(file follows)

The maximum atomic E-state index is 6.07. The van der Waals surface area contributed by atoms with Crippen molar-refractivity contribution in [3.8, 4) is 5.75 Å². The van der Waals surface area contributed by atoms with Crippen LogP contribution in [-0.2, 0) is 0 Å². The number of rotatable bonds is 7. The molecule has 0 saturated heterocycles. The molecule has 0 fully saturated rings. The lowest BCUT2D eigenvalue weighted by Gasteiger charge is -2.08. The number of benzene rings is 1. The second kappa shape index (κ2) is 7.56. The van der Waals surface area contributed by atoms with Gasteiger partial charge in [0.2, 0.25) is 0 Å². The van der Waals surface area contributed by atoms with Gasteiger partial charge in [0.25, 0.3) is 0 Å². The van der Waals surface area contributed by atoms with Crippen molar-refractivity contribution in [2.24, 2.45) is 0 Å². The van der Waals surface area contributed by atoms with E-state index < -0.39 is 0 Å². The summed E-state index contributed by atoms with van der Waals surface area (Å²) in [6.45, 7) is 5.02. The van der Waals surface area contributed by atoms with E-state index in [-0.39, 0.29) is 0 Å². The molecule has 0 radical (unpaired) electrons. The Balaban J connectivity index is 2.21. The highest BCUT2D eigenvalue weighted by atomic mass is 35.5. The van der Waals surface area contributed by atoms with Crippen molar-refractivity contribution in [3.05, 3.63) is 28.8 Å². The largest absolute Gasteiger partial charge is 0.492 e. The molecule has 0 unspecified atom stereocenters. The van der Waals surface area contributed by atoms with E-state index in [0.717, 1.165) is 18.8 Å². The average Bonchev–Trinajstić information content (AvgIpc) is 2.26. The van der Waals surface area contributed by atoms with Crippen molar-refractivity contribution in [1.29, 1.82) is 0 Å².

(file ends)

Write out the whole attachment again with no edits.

The maximum atomic E-state index is 6.07. The van der Waals surface area contributed by atoms with Crippen molar-refractivity contribution in [3.8, 4) is 5.75 Å². The van der Waals surface area contributed by atoms with Crippen LogP contribution in [-0.2, 0) is 0 Å². The number of rotatable bonds is 7. The molecule has 0 saturated heterocycles. The molecule has 0 fully saturated rings. The lowest BCUT2D eigenvalue weighted by Gasteiger charge is -2.08. The number of benzene rings is 1. The second kappa shape index (κ2) is 7.56. The van der Waals surface area contributed by atoms with Gasteiger partial charge in [0.2, 0.25) is 0 Å². The van der Waals surface area contributed by atoms with Gasteiger partial charge in [0.25, 0.3) is 0 Å². The van der Waals surface area contributed by atoms with Crippen molar-refractivity contribution in [2.24, 2.45) is 0 Å². The van der Waals surface area contributed by atoms with E-state index < -0.39 is 0 Å². The summed E-state index contributed by atoms with van der Waals surface area (Å²) in [6.45, 7) is 5.02. The van der Waals surface area contributed by atoms with E-state index in [-0.39, 0.29) is 0 Å². The molecule has 0 radical (unpaired) electrons. The Balaban J connectivity index is 2.21. The highest BCUT2D eigenvalue weighted by atomic mass is 35.5. The van der Waals surface area contributed by atoms with Crippen molar-refractivity contribution in [3.05, 3.63) is 28.8 Å². The largest absolute Gasteiger partial charge is 0.492 e. The molecule has 0 unspecified atom stereocenters. The van der Waals surface area contributed by atoms with E-state index in [0.717, 1.165) is 18.8 Å². The average Bonchev–Trinajstić information content (AvgIpc) is 2.26. The van der Waals surface area contributed by atoms with Crippen molar-refractivity contribution in [1.29, 1.82) is 0 Å².